Sunak Accuses China of ‘Unacceptable’ Interference in British Democracy

Beijing decries reports that a British parliamentary researcher was spying for China as ‘malicious slander.’

AP/Evan Vucci, pool
Prime Minister Sunak, left, is welcomed by Prime Minister Modi upon his arrival at Bharat Mandapam convention center for the G20 Summit, at New Delhi, India, September 9, 2023. AP/Evan Vucci, pool

Prime Minister Sunak chastised Communist China’s premier on Sunday for “unacceptable” interference in British democracy, after a newspaper reported that a researcher in parliament was arrested earlier this year on suspicion of spying for Beijing.

Rishi Sunak said he raised the issue with the premier, Li Qiang, when the two met at the Group of 20 parley in India. Mr. Sunak told British broadcasters at New Delhi that he’d expressed “my very strong concerns about any interference in our parliamentary democracy, which is obviously unacceptable.”

The two met after the Metropolitan Police force confirmed that a man in his 20s and a man in his 30s were arrested in March under the Official Secrets Act. Neither has been charged and both were bailed until October pending further inquiries.

A Chinese Embassy statement called the allegations “completely fabricated and nothing but malicious slander.” China urges “relevant parties in the U.K. to stop their anti-China political manipulation,” the statement said.

The Sunday Times reported that the younger man was a parliamentary researcher named Chris Cash who worked with senior lawmakers from the governing Conservatives, including Alicia Kearns, who now heads the powerful Foreign Affairs Committee, and her predecessor in that role, Tom Tugendhat, who is now security minister. The newspaper said the suspect held a pass that allows full access to the parliament buildings, one that is issued to lawmakers, staff, and journalists after security vetting.

Tensions between London and Beijing have risen in recent years over accusations of economic subterfuge, human rights abuses, and Beijing’s crackdown on civil liberties at the former British colony of Hong Kong.

Britain’s Conservatives are divided on how tough a line to take with Beijing and on how much access Chinese firms should have to the British economy. More hawkish Tories want Beijing declared a threat, but Mr. Sunak has referred to China’s growing power as a “challenge.”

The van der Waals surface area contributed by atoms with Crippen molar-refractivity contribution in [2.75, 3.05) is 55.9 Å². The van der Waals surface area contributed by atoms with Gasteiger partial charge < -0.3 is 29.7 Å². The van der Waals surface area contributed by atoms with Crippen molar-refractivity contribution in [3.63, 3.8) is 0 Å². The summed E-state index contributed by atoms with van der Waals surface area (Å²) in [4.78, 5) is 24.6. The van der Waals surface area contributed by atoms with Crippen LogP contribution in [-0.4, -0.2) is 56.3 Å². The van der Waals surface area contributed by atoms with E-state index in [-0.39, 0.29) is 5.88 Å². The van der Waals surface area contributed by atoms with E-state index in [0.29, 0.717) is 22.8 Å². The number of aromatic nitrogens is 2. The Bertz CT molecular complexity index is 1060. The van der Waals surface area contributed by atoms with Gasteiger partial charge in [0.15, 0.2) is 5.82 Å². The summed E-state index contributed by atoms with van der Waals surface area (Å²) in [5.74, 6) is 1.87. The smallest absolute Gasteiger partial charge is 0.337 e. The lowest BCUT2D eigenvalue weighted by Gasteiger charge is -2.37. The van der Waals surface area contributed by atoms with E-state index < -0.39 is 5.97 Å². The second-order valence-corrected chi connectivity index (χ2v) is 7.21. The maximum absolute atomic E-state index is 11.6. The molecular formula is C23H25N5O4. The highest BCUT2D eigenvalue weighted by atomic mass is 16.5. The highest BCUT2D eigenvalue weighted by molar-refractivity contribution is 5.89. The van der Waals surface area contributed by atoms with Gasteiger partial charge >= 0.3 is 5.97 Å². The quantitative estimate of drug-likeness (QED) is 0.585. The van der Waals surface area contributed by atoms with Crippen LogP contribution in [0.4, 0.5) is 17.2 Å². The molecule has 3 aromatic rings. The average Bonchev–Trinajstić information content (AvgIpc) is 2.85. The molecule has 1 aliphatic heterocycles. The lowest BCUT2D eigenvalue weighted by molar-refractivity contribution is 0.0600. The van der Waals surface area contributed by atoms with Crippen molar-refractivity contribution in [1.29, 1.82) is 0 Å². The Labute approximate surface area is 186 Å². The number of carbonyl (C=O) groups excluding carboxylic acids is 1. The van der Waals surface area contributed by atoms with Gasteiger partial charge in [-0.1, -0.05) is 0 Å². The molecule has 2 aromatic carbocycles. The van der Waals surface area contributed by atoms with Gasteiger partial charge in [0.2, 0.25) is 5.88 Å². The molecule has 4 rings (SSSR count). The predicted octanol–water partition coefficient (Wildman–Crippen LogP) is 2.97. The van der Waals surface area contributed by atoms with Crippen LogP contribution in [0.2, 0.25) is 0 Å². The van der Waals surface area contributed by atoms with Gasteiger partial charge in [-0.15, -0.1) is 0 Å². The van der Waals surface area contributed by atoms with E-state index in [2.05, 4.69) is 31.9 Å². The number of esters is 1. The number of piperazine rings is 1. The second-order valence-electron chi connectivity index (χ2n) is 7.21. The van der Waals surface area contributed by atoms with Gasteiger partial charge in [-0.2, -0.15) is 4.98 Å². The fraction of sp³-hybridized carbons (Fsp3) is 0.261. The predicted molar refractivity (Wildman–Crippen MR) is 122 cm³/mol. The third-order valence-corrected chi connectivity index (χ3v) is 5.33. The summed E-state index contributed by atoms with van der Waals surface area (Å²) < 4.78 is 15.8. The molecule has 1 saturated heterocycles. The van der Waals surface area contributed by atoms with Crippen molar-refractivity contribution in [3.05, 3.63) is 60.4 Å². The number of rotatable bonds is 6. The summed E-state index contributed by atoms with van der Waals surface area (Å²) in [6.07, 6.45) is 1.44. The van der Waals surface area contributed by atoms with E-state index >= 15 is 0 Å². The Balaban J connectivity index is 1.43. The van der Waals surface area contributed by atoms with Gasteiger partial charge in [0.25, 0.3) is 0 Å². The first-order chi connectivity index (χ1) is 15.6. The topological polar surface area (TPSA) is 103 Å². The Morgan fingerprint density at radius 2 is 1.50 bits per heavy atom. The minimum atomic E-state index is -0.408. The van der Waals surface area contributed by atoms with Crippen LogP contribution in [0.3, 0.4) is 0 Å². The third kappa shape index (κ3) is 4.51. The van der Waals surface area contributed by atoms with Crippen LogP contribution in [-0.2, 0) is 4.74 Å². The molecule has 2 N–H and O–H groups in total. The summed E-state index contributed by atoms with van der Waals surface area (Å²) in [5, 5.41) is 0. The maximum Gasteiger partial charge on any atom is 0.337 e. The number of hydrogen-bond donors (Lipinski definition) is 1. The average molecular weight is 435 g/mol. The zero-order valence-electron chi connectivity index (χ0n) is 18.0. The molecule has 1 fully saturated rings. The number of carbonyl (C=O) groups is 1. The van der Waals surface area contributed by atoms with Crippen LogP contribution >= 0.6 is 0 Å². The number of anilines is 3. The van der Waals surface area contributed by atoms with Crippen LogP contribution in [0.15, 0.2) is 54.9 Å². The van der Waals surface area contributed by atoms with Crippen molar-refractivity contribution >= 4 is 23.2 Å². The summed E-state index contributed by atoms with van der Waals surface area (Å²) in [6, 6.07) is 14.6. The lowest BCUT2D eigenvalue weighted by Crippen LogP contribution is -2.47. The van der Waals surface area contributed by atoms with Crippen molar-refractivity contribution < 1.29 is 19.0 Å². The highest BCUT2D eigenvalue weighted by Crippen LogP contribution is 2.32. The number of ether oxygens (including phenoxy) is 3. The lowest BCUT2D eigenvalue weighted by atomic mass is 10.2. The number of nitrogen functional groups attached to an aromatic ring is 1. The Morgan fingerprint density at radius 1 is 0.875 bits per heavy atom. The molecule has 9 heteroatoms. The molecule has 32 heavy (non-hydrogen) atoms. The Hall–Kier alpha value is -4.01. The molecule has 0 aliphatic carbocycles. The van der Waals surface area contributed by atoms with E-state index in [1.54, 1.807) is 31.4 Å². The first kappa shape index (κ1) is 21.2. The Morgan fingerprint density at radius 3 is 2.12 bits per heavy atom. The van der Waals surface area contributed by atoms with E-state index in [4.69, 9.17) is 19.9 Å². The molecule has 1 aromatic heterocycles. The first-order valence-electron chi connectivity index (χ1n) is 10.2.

A former Conservative leader, Iain Duncan Smith, said news of the March arrests “gives the lie to the government’s attempt not to see China as a systemic threat.”

British spy services have sounded ever-louder warnings about Beijing’s covert activities. In November, the head of the MI5 domestic intelligence agency, Ken McCallum, said “the activities of the Chinese Communist Party pose the most game-changing strategic challenge to the U.K.” The foreign intelligence chief, Richard Moore of MI6, said in July that China was his agency’s “single most important strategic focus.”

In January 2022, MI5 issued a rare public alert, saying a London-based lawyer was trying to “covertly interfere in U.K. politics” on behalf of the Chinese Communist Party. It alleged attorney Christine Lee was acting in coordination with the Communist Chinese ruling party’s United Front Work Department, an organization known to exert Chinese influence abroad.

An opposition Labor Party lawmaker, Barry Gardiner, received more than $685,000 from Ms. Lee between 2015 and 2020, mostly for office costs, and her son worked in Mr. Gardiner’s office. Ms. Lee and the Chinese government both deny wrongdoing.

Beijing has repeatedly criticized what it calls British interference in its internal affairs and denied meddling in the politics of foreign nations.

Messrs. Sunak and Li met days after Foreign Secretary James Cleverly visited Beijing, the highest-level trip by a British politician to China for several years. The Chinese president did not attend the G20 meeting in India.

Mr. Sunak defended his approach of cautious engagement, saying, “There’s no point carping from the sidelines — I’d rather be in there directly expressing my concerns, and that’s what I did today.”

The New York Sun

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